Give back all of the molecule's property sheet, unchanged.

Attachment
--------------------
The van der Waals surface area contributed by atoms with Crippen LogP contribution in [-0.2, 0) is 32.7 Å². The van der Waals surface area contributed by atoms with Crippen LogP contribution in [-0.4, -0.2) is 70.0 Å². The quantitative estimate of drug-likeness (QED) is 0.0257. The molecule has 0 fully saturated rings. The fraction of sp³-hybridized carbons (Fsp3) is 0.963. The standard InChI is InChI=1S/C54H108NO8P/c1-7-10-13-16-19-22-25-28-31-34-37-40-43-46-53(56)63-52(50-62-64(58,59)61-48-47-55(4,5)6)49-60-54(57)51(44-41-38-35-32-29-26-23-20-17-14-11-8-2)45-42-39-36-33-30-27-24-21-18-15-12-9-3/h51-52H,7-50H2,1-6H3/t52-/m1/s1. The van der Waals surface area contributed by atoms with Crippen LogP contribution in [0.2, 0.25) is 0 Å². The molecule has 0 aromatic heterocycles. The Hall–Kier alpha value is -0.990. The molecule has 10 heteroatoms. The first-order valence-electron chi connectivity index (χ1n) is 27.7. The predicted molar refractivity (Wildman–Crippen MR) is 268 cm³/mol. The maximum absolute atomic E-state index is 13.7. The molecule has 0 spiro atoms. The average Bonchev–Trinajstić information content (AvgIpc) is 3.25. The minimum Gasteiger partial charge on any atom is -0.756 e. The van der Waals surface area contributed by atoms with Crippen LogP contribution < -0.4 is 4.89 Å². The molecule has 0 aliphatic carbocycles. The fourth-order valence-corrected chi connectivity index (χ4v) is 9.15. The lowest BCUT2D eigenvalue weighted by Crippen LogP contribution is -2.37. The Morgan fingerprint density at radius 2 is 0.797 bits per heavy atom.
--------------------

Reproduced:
The van der Waals surface area contributed by atoms with Crippen LogP contribution in [-0.2, 0) is 32.7 Å². The van der Waals surface area contributed by atoms with Crippen LogP contribution in [-0.4, -0.2) is 70.0 Å². The quantitative estimate of drug-likeness (QED) is 0.0257. The molecule has 0 fully saturated rings. The fraction of sp³-hybridized carbons (Fsp3) is 0.963. The standard InChI is InChI=1S/C54H108NO8P/c1-7-10-13-16-19-22-25-28-31-34-37-40-43-46-53(56)63-52(50-62-64(58,59)61-48-47-55(4,5)6)49-60-54(57)51(44-41-38-35-32-29-26-23-20-17-14-11-8-2)45-42-39-36-33-30-27-24-21-18-15-12-9-3/h51-52H,7-50H2,1-6H3/t52-/m1/s1. The van der Waals surface area contributed by atoms with Crippen LogP contribution in [0.2, 0.25) is 0 Å². The molecule has 0 aromatic heterocycles. The Hall–Kier alpha value is -0.990. The molecule has 10 heteroatoms. The first-order valence-electron chi connectivity index (χ1n) is 27.7. The predicted molar refractivity (Wildman–Crippen MR) is 268 cm³/mol. The maximum absolute atomic E-state index is 13.7. The molecule has 0 spiro atoms. The average Bonchev–Trinajstić information content (AvgIpc) is 3.25. The minimum Gasteiger partial charge on any atom is -0.756 e. The van der Waals surface area contributed by atoms with Crippen LogP contribution < -0.4 is 4.89 Å². The molecule has 0 aliphatic carbocycles. The fourth-order valence-corrected chi connectivity index (χ4v) is 9.15. The lowest BCUT2D eigenvalue weighted by Crippen LogP contribution is -2.37. The Morgan fingerprint density at radius 2 is 0.797 bits per heavy atom.